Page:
Front / Recto
- Title Untitled (Bauhaus Weavers [Bauhaus Weberinnen])
- Negative Date 1928
- Print Date 1928–44
- Medium Gelatin silver print
- Dimensions Image 3 5/16" (8.4 cm)Mount 5 13/16 × 5 1/2" (14.8 × 14 cm)
- Place Taken Dessau
- Credit Line Thomas Walther Collection. Gift of Thomas Walther
- MoMA Accession Number 1615.2001
- Copyright © 2015 Charlotte Beese
The Bauhaus weaving workshop, composed primarily of women, was among the school’s most successful and experimental workshops. Influenced by the color and formal theories of Vasily Kandinsky, Paul Klee, and Johannes Itten, the students experimented with traditional and industrial dyeing and weaving techniques. Lotte Beese took no formal classes in photography, but she made a number of photographs during her years in Dessau and is known especially for her Bauhaus portraiture. Uniting her interest in portraying fellow students with her intimate participation in the weaving workshop, where she studied textile design under Gunta Stölzl, Beese’s image of a circular cluster of progressive young women weavers was featured on the cover of the Bauhaus journal in 1928, with a headline beckoning, “Young people, come to the Bauhaus!” Beese likely shot this picture from a ladder or with her camera mounted on an elevated tripod, using a Rollholder that she described as a “rickety second camera.”
The picture is printed on Velox, a Gaslight Paper known for its warm highlights and light texture. The material was marketed to amateurs because it required no enlarger or darkroom; it could be exposed in the comfort of one’s parlor, just inches from an ordinary gas jet or electric bulb. Bauhaus artists experimented with Velox and other contact papers before a formal photography program was established at the school.
To achieve the picture’s circular format, Beese prepared a masking layer with a round window 8.5 centimeters (3 3/8 inches) in diameter, which she placed over the unexposed photographic paper and the rectangular negative. This stacked construction was then exposed to light and processed, resulting in a circular image in the center of a white sheet of paper. She then carefully trimmed around the image edge and retouched a few white lines and spots. At some point the print was mounted to black paper, whose rough, hand-torn edges and embossed line along one side indicate that it once was part of an album.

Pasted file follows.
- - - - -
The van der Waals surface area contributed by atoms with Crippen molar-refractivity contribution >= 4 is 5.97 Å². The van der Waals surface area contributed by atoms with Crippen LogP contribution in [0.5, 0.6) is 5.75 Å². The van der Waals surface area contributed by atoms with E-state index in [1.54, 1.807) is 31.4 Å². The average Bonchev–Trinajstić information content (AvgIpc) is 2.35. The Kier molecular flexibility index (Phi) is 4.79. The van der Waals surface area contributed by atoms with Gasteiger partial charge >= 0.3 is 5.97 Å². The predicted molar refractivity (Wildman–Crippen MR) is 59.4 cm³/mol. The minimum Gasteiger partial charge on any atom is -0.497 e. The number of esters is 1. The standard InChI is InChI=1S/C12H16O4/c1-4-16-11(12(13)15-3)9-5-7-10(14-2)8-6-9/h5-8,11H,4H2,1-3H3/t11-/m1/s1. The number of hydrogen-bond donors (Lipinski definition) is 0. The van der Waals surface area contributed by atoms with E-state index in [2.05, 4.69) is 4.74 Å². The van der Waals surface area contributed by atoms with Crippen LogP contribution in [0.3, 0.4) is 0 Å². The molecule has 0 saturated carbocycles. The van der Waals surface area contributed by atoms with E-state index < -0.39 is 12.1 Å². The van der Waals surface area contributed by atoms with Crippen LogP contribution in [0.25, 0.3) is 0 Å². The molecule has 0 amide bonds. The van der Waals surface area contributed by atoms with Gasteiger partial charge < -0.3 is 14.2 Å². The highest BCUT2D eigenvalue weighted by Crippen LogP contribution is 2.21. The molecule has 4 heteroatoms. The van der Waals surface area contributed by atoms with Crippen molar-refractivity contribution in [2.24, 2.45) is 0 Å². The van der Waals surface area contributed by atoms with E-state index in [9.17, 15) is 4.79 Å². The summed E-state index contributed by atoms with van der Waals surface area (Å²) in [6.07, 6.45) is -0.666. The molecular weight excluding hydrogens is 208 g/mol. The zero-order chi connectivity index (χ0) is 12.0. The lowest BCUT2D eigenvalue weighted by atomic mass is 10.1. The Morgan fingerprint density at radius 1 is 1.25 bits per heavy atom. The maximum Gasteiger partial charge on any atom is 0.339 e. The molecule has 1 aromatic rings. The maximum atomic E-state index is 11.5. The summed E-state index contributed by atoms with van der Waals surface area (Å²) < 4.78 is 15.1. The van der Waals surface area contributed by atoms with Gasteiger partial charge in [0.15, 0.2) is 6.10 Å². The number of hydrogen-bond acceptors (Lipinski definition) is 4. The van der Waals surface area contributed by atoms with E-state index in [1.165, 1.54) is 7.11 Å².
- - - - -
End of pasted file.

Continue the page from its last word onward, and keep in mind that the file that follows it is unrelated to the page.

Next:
—Mitra Abbaspour, Hanako Murata
Back / Verso
- Mount Type Mount
- Marks and Inscriptions Inscribed in pencil on mount verso, bottom left: CEO 348. Inscribed in pencil on mount verso, bottom right: Tondo Beese. Inscribed in pencil on mount verso, bottom right: 52.
The artist; to Alma Siedhoff-Buscher (1899–1944), Frankfurt; by inheritance to the estate of Alma Siedhoff-Buscher (Joost and Lore Siedhoff), Frankfurt, 1944 ; purchased by Egidio Marzona, Berlin/Bielefeld, 1978–79 ; possibly to Galerie Berinson, Berlin ; to Thomas Walther ; given to The Museum of Modern Art, New York, 2001.
 Egidio Marzona, conversation with Simon Bieling, Berlin, August 2005; and Marzona, conversation with Thomas Walther, Berlin, April 2014.
 Ibid.; and MacGill/Walther 2001(4), p. 1. The image was published in Egidio Marzona, Bauhaus Photography (Cambridge, Mass.: MIT Press, 1987), pl. 113 (as Bauhaus weavers, 1928).
 MacGill/Walther 2001(4), p. 1. This direct transfer is questionable: a print of the same size sold at an auction at Christie's East, New York (lot 139), May 26, 1982.
 Ibid.; and Hendrik Berinson, conversation with Simon Bieling, Galerie Berinson, Berlin, February 18, 2005.
- UV Fluorescence Recto negative Verso no data
- Fiber Analysis No fiber data available
- Material Techniques Developing-out paper Gaslight paper
This work was determined to be a gelatin silver print via X-ray fluorescence (XRF) spectrometry.
The following elements have been positively identified in the work, through XRF readings taken from its recto and verso (or from the mount, where the verso was not accessible):
- Recto: P, S, Cl, Ca, Zn, Sr, Ag, Ba, Pb
- Mount: Al, Si, P, S, K, Ca, Ti, Fe, Zn
The graphs below show XRF spectra for three areas on the print: two of the recto—from areas of maximum and minimum image density (Dmax and Dmin)—and one of the verso or mount. The background spectrum represents the contribution of the XRF instrument itself. The first graph shows elements identified through the presence of their characteristic peaks in the lower energy range (0 to 8 keV). The second graph shows elements identified through the presence of their characteristic peaks in the higher energy range (8 to 40 keV).
bauhaus 2, no. 4 (1928): cover (as bauhausfoto lotte beese, with cover headline "junge menschen kommt ans bauhaus!").
- Schools Bauhaus, 1919–33